The importance of relationships

This morning, we had a meeting with our group on the performance we will do this week for our course on postmodernism. I forgot to tell you this in my previous post, but the setup of the course is that the group is divided into three subgroups, which each have to perform one of the articles every week. The articles of this week are all about the importance of relationships in inquiry.

In an article from 1994, McNamee explains how we traditionally look at research: “If we accept a traditional view of research, we assume it to be an objective endeavour whereby features of everyday life can be discovered and examined if the right theory and corresponding method are employed.”  (McNamee, 1994). We see the researcher as the subject that tries to study his object in order to produce an objective representation of reality. However, as we have seen last week, postmodernists argue that we do not represent reality, but rather “construct particular views of the world — and these processes are rooted in what we do together  — our situated, joint activities.” (McNamee, 1994). The things we learn are for instance guided by the things we already know, by our own background as a researcher. Moreover, “the viability of research results and the ethics of any given research procedure can only be locally determined.” (McNamee, 1994). Thus, ones relationships with a wider community of scholars and the values of that community also influence the way in which one does research and how an inquiry is valued.

My group has to perform an article of Ceglowski (2002) in which she reflects on her study at the Wood River Head Start. In her reflection she shows that she not just made a plan for her study, looked at the object of her study and then made an objective representation of reality. Instead, she shows to what extent different self-other relationships have influenced the process of her inquiry. There are three relationships that are crucial in that sense: “the relationships among researchers’ multiple community memberships when conducting research”, “relationships with mentors that guide them (the researchers, red.) in how they conduct their research” and “relationships with the Wood River staff and children” (Ceglowski, 2002, p. 7). In the rest of the article Ceglowski describes how the process of inquiry is formed by these different relationships. She tells us for instance how she has contact with her adviser when she does not know how to handle a situation. She also tells that she feels troubled to stay in her role as a researcher when a kid is treated in a way that she personally does not like: “The finicky eater incident raises for me the difficulty in separating my researcher Self from my other Selves (e.g. teacher, parent, consultant)”. Her multiple identities urge her to do different things, making it hard to choose how to act in relationship with the staff and the children. This last relationship was also different than Ceglowski had expected. “This is not something that you read in a journal. It is a “my-connection” to the children and the staff”. (p. 15). Ceglowski speaks about the way she struggles with hiding her research from the staff. Moreover when reporting on the actions of the staff, she also questions her power position towards the people she has studied, but also build a personal relation with: “I take my power as a researcher/writer and share my story. This is the traditional power identity of researchers. I miss the opportunity to acknowledge my power as a researcher and question how I use it” (p.20).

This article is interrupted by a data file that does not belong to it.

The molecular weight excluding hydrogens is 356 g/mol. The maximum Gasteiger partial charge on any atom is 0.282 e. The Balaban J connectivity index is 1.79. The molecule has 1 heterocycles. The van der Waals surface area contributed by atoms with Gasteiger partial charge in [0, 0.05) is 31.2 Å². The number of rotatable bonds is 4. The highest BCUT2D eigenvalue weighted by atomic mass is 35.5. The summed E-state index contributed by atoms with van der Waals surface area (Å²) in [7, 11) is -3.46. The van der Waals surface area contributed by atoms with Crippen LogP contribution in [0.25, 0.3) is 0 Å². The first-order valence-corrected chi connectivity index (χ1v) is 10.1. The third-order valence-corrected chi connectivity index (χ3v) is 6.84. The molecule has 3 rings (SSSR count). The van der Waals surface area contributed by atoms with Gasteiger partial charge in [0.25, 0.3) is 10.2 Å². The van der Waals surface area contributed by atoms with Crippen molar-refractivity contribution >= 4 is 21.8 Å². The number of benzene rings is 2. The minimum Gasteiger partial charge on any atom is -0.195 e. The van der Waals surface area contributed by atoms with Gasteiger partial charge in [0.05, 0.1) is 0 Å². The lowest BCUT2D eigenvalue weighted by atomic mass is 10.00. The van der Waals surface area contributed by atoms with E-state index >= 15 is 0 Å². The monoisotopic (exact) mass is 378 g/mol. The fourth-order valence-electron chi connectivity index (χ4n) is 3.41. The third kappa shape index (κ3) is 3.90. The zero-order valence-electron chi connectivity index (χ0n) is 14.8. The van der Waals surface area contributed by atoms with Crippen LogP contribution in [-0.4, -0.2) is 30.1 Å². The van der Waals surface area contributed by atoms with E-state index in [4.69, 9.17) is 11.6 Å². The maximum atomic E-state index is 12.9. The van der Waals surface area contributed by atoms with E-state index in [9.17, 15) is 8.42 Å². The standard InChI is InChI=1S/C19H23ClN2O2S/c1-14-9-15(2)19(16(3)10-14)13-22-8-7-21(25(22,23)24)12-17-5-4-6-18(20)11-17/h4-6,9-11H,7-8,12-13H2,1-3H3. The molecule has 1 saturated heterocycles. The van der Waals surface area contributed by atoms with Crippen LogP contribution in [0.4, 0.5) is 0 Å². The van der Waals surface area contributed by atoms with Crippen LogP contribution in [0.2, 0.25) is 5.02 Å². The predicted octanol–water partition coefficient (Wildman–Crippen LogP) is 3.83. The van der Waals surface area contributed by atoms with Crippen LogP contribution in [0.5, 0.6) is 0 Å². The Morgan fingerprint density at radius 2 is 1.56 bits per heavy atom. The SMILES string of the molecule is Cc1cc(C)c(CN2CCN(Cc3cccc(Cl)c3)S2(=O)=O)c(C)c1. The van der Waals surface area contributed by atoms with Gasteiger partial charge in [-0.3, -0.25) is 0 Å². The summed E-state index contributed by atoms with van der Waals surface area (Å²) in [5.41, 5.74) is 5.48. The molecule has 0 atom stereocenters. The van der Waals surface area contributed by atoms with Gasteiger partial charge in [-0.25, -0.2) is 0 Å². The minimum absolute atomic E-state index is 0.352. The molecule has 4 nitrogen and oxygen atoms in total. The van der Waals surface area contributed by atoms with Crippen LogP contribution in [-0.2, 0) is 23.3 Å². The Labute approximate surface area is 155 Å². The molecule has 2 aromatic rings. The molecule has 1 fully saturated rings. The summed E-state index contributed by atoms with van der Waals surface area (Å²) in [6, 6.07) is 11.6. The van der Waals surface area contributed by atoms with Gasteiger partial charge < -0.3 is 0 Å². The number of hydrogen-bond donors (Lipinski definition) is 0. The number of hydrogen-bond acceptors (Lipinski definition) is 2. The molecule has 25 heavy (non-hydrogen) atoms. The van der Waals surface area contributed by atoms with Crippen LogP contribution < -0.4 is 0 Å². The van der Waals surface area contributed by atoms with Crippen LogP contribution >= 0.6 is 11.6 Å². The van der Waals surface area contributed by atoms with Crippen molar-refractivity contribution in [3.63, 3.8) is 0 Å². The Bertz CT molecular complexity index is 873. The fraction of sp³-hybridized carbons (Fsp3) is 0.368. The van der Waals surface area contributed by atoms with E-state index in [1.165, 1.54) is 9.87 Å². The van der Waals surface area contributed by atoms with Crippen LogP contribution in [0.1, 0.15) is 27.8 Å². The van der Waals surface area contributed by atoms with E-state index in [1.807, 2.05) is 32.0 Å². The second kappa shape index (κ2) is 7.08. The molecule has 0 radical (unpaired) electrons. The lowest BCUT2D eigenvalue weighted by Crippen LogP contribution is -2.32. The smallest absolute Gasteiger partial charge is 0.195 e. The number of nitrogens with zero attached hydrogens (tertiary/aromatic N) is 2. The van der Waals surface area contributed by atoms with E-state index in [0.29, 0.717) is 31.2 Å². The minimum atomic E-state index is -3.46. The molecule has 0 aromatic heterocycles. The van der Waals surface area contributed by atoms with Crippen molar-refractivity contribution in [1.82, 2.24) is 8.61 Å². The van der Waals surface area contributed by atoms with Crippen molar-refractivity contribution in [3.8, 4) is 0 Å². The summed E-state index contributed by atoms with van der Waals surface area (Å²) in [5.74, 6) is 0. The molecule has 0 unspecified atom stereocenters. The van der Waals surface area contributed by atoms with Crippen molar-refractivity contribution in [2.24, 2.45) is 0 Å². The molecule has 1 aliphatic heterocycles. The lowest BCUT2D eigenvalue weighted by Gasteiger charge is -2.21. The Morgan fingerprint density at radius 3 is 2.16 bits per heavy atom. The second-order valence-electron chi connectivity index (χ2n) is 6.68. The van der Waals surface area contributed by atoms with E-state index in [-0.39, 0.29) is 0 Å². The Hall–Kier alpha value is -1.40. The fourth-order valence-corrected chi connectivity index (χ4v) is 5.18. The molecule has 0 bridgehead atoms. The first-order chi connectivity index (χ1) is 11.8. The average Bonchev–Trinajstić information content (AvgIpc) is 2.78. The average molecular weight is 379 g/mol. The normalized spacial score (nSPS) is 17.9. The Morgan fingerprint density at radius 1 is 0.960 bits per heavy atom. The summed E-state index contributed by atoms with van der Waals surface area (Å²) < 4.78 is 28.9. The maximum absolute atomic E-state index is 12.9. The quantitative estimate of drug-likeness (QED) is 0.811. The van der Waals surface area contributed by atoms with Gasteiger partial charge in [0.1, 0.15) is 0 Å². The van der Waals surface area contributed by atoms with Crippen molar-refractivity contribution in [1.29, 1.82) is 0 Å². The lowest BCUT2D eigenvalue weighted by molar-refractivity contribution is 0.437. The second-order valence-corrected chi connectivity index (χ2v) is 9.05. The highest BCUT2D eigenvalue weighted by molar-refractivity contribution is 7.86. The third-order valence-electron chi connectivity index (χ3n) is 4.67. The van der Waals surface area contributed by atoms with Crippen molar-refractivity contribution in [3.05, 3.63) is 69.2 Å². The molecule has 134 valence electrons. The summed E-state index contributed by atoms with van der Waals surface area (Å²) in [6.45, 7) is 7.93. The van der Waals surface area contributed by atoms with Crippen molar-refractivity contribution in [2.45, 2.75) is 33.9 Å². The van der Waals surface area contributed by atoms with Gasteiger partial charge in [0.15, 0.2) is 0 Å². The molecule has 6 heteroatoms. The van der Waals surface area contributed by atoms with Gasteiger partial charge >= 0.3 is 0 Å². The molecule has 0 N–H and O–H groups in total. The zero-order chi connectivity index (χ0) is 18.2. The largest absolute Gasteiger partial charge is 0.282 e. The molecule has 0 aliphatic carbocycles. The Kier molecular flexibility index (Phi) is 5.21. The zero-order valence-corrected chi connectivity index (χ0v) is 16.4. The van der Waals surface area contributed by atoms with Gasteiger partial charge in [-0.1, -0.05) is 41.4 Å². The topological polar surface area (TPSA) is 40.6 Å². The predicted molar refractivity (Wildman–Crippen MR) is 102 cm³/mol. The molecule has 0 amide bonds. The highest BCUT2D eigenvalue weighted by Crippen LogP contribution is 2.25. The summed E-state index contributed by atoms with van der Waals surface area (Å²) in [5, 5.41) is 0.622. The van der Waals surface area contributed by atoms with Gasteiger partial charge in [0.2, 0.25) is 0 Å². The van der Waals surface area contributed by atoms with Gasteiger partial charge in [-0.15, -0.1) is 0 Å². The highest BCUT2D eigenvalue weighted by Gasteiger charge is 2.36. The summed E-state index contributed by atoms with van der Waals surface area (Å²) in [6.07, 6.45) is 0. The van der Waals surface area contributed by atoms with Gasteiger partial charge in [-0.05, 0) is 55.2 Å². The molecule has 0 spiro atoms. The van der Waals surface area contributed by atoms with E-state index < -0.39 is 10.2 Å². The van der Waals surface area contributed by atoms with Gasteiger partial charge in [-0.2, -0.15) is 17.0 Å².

I was quite thrilled by Ceglowski’s article. She explains how she was always told that you should stay neutral and objective and that’s what I’ve always been told as well. But I can very well imagine how this turns out to be rather impossible in real life. I feel like Ceglowski is finally someone who is open and honest about the difficulties she encountered during her inquiry. The question is of course how you deal with these kind of difficulties!

During the meeting with my group today, we came up with the idea to give the rest of our class a similar experience on Wednesday. We will perform a play in which a manager fires an employer. Our fellow students will be sitting in the same room as they are studying the HRM-policy of the company. We will give each of them a text with information about their own background and relation with the manager or employer. Hopefully this will result in an interesting discussion about the different ways people would act in this kind of situation.

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4 Responses to The importance of relationships

  1. Lily says:

    I can see that these relationship matters, but you said it yourself: how can you deal with these kind of difficulties?! I don’t think that modernists would deny that it is hard to stay objective and neutral, but from a modernist point of view you have to keep trying it to come as close as possible to the truth. I wonder if you Robin or any other readers of this blog have an idea how postmodernists would deal with the different relationships that might influence your research.

    • Robin says:

      Hello Lilly. I can see what you mean. Interesting question and I think when you read my next blog it will explain a bit more about these different relationships and how it affects the research.

  2. Ted says:

    I like your idea for the performance, let me know how it went!

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